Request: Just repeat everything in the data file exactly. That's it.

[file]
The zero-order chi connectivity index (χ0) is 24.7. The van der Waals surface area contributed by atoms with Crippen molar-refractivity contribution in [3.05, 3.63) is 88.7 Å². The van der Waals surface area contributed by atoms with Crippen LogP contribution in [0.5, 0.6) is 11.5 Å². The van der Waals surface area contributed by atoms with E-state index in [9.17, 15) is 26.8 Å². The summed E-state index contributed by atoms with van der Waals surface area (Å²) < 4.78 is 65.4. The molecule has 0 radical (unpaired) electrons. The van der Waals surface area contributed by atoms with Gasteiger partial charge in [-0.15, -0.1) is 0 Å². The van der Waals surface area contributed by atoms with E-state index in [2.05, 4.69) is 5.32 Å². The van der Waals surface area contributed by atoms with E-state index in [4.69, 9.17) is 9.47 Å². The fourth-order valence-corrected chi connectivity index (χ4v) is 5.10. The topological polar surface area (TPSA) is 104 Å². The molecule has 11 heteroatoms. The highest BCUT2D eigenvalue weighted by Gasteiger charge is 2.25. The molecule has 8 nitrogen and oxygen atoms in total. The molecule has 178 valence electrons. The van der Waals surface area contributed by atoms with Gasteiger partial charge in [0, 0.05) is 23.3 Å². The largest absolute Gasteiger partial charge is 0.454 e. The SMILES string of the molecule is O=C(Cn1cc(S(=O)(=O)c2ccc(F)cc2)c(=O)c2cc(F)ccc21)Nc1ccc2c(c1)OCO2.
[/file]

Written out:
The zero-order chi connectivity index (χ0) is 24.7. The van der Waals surface area contributed by atoms with Crippen molar-refractivity contribution in [3.05, 3.63) is 88.7 Å². The van der Waals surface area contributed by atoms with Crippen LogP contribution in [0.5, 0.6) is 11.5 Å². The van der Waals surface area contributed by atoms with E-state index in [9.17, 15) is 26.8 Å². The summed E-state index contributed by atoms with van der Waals surface area (Å²) < 4.78 is 65.4. The molecule has 0 radical (unpaired) electrons. The van der Waals surface area contributed by atoms with Gasteiger partial charge in [-0.15, -0.1) is 0 Å². The van der Waals surface area contributed by atoms with E-state index in [2.05, 4.69) is 5.32 Å². The van der Waals surface area contributed by atoms with E-state index in [4.69, 9.17) is 9.47 Å². The fourth-order valence-corrected chi connectivity index (χ4v) is 5.10. The topological polar surface area (TPSA) is 104 Å². The molecule has 11 heteroatoms. The highest BCUT2D eigenvalue weighted by Gasteiger charge is 2.25. The molecule has 8 nitrogen and oxygen atoms in total. The molecule has 178 valence electrons. The van der Waals surface area contributed by atoms with Gasteiger partial charge in [0, 0.05) is 23.3 Å². The largest absolute Gasteiger partial charge is 0.454 e. The SMILES string of the molecule is O=C(Cn1cc(S(=O)(=O)c2ccc(F)cc2)c(=O)c2cc(F)ccc21)Nc1ccc2c(c1)OCO2.